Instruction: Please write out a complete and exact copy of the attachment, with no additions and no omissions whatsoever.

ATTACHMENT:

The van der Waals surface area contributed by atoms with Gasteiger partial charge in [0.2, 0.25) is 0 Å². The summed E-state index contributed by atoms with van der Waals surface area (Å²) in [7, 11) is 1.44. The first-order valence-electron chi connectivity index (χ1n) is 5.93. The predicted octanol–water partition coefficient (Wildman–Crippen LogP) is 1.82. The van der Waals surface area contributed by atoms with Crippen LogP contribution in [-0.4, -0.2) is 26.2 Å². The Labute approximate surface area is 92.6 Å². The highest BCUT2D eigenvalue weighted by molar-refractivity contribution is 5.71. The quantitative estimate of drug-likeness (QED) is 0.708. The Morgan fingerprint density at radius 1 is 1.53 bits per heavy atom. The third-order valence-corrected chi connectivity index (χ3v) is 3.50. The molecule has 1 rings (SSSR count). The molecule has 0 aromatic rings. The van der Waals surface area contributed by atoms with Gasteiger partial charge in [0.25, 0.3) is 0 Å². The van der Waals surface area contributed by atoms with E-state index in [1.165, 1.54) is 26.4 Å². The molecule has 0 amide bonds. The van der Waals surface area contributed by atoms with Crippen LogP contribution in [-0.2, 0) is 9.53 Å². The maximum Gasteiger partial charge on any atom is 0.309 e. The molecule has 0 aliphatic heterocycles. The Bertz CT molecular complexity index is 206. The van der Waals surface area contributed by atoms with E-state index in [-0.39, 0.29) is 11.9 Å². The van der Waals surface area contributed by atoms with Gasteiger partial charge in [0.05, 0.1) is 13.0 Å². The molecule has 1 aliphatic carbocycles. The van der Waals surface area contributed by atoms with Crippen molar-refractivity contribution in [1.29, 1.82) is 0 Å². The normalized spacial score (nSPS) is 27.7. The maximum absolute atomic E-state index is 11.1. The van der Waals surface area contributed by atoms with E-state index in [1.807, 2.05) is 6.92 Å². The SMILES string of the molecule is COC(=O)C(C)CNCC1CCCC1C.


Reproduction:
The van der Waals surface area contributed by atoms with Gasteiger partial charge in [0.2, 0.25) is 0 Å². The summed E-state index contributed by atoms with van der Waals surface area (Å²) in [7, 11) is 1.44. The first-order valence-electron chi connectivity index (χ1n) is 5.93. The predicted octanol–water partition coefficient (Wildman–Crippen LogP) is 1.82. The van der Waals surface area contributed by atoms with Crippen LogP contribution in [-0.4, -0.2) is 26.2 Å². The Labute approximate surface area is 92.6 Å². The highest BCUT2D eigenvalue weighted by molar-refractivity contribution is 5.71. The quantitative estimate of drug-likeness (QED) is 0.708. The Morgan fingerprint density at radius 1 is 1.53 bits per heavy atom. The third-order valence-corrected chi connectivity index (χ3v) is 3.50. The molecule has 1 rings (SSSR count). The molecule has 0 aromatic rings. The van der Waals surface area contributed by atoms with Gasteiger partial charge in [0.25, 0.3) is 0 Å². The van der Waals surface area contributed by atoms with E-state index in [1.165, 1.54) is 26.4 Å². The molecule has 0 amide bonds. The van der Waals surface area contributed by atoms with Crippen LogP contribution in [-0.2, 0) is 9.53 Å². The maximum Gasteiger partial charge on any atom is 0.309 e. The molecule has 0 aliphatic heterocycles. The Bertz CT molecular complexity index is 206. The van der Waals surface area contributed by atoms with E-state index in [-0.39, 0.29) is 11.9 Å². The van der Waals surface area contributed by atoms with Gasteiger partial charge in [0.05, 0.1) is 13.0 Å². The molecule has 1 aliphatic carbocycles. The van der Waals surface area contributed by atoms with Crippen molar-refractivity contribution in [1.29, 1.82) is 0 Å². The normalized spacial score (nSPS) is 27.7. The maximum absolute atomic E-state index is 11.1. The van der Waals surface area contributed by atoms with E-state index in [1.807, 2.05) is 6.92 Å². The SMILES string of the molecule is COC(=O)C(C)CNCC1CCCC1C.